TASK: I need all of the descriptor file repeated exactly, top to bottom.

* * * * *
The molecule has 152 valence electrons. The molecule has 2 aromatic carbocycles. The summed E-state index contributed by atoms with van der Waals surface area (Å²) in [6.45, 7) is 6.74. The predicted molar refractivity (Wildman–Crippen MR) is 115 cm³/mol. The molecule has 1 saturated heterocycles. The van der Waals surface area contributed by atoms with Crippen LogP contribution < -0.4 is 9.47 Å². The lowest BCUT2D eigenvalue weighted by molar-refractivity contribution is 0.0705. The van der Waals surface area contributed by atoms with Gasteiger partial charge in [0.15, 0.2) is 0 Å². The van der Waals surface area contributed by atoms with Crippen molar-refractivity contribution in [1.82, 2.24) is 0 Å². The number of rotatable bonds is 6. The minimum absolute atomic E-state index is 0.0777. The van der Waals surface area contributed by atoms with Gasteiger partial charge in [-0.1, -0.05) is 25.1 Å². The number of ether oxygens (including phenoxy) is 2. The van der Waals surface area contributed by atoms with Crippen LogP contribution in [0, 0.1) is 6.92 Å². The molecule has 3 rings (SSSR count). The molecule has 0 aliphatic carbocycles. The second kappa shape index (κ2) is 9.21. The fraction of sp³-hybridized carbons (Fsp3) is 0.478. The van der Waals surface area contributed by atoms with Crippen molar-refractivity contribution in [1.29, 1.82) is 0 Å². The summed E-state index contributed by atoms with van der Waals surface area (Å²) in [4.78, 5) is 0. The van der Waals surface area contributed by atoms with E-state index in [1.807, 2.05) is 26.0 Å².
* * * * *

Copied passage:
The molecule has 152 valence electrons. The molecule has 2 aromatic carbocycles. The summed E-state index contributed by atoms with van der Waals surface area (Å²) in [6.45, 7) is 6.74. The predicted molar refractivity (Wildman–Crippen MR) is 115 cm³/mol. The molecule has 1 saturated heterocycles. The van der Waals surface area contributed by atoms with Crippen LogP contribution < -0.4 is 9.47 Å². The lowest BCUT2D eigenvalue weighted by molar-refractivity contribution is 0.0705. The van der Waals surface area contributed by atoms with Gasteiger partial charge in [0.15, 0.2) is 0 Å². The van der Waals surface area contributed by atoms with Crippen molar-refractivity contribution in [1.82, 2.24) is 0 Å². The number of rotatable bonds is 6. The minimum absolute atomic E-state index is 0.0777. The van der Waals surface area contributed by atoms with Gasteiger partial charge in [-0.1, -0.05) is 25.1 Å². The number of ether oxygens (including phenoxy) is 2. The van der Waals surface area contributed by atoms with Crippen LogP contribution in [0, 0.1) is 6.92 Å². The molecule has 3 rings (SSSR count). The molecule has 0 aliphatic carbocycles. The second kappa shape index (κ2) is 9.21. The fraction of sp³-hybridized carbons (Fsp3) is 0.478. The van der Waals surface area contributed by atoms with Crippen molar-refractivity contribution in [1.29, 1.82) is 0 Å². The summed E-state index contributed by atoms with van der Waals surface area (Å²) in [4.78, 5) is 0. The van der Waals surface area contributed by atoms with E-state index in [1.807, 2.05) is 26.0 Å².